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Reading a book?

Written by Mercedes on Wednesday, 12 August 2009. Posted in Opas Blog, Good to know

Reading a book?

Reading is fundamental and proves to exercise the mind. So what book are you reading this summer? Reading stimulates your brain. Studies have shown reading allows your mind to stay sharp even as we age. Reading to the brain is like exercise to the body. Without exercise your body starts to break down and deteriorate. Like the old saying: If you do not use it, you lose it.

So what benefits can you receive from reading. When reading you become actively involved where as watching TV you are passively involved while your brain soaks up whatever is happening on the TV set.

This is why many commercials and advertisement exist to assist your passive activity convincing you to run and pick up a bucket of hormone and antibiotic-pumped up fried chicken. Our first reading benefit is keeping a sharp mind throughout old age. Did you know reading has the ability to increase your vocabulary more than talking or teaching? This means our children will most likely gain more vocabulary through reading than if they were having a conversation with a well-educated adult. Reading also helps us gain general knowledge. The more you read the smarter you become because the more knowledge you gain. Studies show, people who read are most likely not misinformed. Misinformation is everywhere especially in the media. An early start in reading is important. So why not start now? Pick up a book and find a quiet place to enjoy the adventure your mind awaits. Even unborn children can get an early start. Scientist from the Department of Obstetrics and Gynecology, at Maastricht University Medical Centre St conducted a study of 100 healthy pregnant women and their fetuses on five occasions during the last eight weeks of their pregnancies. The women received a series of one-second buzzes on their bellies with a "fetal vibroacoustic stimulator," a handle held device used to gauge an unborn baby's heart rate and general well-being.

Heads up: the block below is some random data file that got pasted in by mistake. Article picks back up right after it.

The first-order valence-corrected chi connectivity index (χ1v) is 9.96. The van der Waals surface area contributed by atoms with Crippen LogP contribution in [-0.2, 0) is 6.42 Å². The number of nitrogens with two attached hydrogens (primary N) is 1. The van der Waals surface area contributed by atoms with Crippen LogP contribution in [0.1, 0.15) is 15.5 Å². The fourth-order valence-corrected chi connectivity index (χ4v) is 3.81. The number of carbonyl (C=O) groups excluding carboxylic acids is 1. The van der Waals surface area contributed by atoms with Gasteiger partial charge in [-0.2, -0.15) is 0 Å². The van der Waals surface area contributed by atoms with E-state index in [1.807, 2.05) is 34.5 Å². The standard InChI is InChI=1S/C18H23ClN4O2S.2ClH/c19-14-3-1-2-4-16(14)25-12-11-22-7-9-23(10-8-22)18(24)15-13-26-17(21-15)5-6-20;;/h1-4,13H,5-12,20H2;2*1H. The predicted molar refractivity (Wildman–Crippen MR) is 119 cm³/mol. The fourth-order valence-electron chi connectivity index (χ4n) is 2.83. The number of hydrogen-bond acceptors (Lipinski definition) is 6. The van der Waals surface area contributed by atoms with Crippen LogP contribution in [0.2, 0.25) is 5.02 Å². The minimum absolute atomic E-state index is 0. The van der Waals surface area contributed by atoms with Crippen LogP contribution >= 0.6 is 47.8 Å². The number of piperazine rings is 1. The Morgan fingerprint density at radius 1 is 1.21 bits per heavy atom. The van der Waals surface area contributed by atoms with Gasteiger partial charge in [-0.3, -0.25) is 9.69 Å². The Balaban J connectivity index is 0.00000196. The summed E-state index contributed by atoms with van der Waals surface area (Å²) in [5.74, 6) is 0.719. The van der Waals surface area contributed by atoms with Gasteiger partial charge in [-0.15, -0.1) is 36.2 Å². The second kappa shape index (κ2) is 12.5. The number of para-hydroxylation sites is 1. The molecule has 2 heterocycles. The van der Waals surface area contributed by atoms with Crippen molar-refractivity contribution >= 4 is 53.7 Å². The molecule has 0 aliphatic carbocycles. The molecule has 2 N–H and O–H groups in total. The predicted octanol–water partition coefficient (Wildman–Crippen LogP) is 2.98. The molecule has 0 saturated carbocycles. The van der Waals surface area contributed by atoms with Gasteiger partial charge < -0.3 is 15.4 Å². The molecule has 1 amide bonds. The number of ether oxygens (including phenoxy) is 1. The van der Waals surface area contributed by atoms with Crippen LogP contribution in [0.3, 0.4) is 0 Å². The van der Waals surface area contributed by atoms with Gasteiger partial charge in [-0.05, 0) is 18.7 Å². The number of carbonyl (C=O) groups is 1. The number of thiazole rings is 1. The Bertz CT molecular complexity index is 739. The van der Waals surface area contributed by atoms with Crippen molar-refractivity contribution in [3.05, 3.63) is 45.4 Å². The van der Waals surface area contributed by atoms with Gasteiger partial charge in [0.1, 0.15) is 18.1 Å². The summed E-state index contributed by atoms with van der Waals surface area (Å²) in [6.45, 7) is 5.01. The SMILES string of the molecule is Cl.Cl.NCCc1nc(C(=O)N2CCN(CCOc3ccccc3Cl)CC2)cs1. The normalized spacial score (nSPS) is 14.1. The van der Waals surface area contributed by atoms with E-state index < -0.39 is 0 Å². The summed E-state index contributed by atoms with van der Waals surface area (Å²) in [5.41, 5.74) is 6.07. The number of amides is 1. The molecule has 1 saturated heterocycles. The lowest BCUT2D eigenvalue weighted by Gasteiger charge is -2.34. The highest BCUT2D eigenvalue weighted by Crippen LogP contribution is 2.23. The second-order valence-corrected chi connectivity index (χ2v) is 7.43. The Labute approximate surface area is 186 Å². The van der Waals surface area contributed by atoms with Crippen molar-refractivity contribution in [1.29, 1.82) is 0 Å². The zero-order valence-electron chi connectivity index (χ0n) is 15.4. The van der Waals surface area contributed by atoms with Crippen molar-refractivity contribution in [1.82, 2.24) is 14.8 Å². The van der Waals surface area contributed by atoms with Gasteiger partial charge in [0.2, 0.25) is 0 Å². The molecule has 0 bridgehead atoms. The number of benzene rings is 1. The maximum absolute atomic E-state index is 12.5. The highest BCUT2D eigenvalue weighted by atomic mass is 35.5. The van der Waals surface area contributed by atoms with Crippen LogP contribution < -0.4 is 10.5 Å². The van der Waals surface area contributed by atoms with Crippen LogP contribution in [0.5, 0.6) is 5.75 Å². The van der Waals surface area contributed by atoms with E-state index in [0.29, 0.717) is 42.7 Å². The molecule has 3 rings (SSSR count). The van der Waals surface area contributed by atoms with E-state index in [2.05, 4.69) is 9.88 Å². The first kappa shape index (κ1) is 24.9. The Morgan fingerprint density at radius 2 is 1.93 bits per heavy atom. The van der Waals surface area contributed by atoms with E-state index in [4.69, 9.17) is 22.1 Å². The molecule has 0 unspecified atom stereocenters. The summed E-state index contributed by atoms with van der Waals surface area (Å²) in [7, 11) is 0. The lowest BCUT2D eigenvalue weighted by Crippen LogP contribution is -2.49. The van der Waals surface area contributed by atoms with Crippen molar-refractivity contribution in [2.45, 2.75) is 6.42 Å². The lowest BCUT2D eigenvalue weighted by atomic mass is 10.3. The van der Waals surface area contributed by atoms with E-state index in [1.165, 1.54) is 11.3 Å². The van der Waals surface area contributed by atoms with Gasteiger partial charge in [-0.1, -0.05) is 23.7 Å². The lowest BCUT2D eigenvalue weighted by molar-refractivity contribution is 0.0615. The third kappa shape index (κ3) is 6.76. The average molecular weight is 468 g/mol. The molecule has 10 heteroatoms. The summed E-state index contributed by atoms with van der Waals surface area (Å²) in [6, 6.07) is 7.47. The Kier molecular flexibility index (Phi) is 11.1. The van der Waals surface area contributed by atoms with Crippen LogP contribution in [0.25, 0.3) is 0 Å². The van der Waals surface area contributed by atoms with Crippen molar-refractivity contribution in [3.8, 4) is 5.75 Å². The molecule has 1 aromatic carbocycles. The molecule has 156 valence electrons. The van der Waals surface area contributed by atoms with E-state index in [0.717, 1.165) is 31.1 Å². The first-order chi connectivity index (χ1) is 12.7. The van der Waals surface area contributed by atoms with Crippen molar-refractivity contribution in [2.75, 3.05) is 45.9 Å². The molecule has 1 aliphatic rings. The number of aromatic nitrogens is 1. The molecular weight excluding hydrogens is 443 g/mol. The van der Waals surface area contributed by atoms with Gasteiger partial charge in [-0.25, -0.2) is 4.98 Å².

book frontThe baby's response - primarily eye, mouth and body movements were closely monitored over the weeks with ultrasound imaging to gauge "fetal learning patterns". Researchers found the baby acclimated (to accustom or become accustomed to a new climate or environment; adapt) themselves to the sounds and vibrations to the point that they no longer bothered to respond. This process is known as habituation. (Habituation is reduction of psychological or behavioral response occurring when a specific stimulus occurs repeatedly) This means the unborn babies accepted the stimulus and or sound as safe.

Researchers also found the unborn babies improved these skills, as they grew older, with those who were 34 and or 36 weeks old showing their familiarity with the one-second buzzes.

Other research conducted in Canada and China found that unborn babies are able to recognize their mothers voice by the third trimester of pregnancy. It is believed that this can help babies learn and develop language abilities at an early stage. If your baby can recognize your voice this is a chance to talk and read to your baby.

Start reading today!

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